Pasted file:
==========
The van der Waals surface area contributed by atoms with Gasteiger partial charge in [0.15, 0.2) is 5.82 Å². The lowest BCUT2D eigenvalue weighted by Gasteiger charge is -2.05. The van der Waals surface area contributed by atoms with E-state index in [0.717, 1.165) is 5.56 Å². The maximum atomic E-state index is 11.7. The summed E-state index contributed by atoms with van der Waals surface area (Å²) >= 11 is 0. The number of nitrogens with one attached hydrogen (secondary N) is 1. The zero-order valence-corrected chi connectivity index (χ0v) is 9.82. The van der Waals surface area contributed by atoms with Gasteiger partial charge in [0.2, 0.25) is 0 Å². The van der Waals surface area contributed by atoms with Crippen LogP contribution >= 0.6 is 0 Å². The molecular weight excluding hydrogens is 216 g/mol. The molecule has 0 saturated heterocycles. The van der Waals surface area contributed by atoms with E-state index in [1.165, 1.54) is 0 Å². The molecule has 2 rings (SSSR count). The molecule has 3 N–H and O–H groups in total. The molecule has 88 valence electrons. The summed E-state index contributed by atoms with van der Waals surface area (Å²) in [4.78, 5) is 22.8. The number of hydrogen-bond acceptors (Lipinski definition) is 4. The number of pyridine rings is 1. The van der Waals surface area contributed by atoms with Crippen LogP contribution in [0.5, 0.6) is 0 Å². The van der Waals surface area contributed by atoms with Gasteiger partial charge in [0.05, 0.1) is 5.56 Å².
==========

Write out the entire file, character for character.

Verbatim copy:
The van der Waals surface area contributed by atoms with Gasteiger partial charge in [0.15, 0.2) is 5.82 Å². The lowest BCUT2D eigenvalue weighted by Gasteiger charge is -2.05. The van der Waals surface area contributed by atoms with E-state index in [0.717, 1.165) is 5.56 Å². The maximum atomic E-state index is 11.7. The summed E-state index contributed by atoms with van der Waals surface area (Å²) >= 11 is 0. The number of nitrogens with one attached hydrogen (secondary N) is 1. The zero-order valence-corrected chi connectivity index (χ0v) is 9.82. The van der Waals surface area contributed by atoms with Gasteiger partial charge in [0.2, 0.25) is 0 Å². The van der Waals surface area contributed by atoms with Crippen LogP contribution >= 0.6 is 0 Å². The molecular weight excluding hydrogens is 216 g/mol. The molecule has 0 saturated heterocycles. The van der Waals surface area contributed by atoms with E-state index in [1.165, 1.54) is 0 Å². The molecule has 2 rings (SSSR count). The molecule has 3 N–H and O–H groups in total. The molecule has 88 valence electrons. The summed E-state index contributed by atoms with van der Waals surface area (Å²) in [4.78, 5) is 22.8. The number of hydrogen-bond acceptors (Lipinski definition) is 4. The number of pyridine rings is 1. The van der Waals surface area contributed by atoms with Crippen LogP contribution in [0.5, 0.6) is 0 Å². The van der Waals surface area contributed by atoms with Gasteiger partial charge in [0.05, 0.1) is 5.56 Å².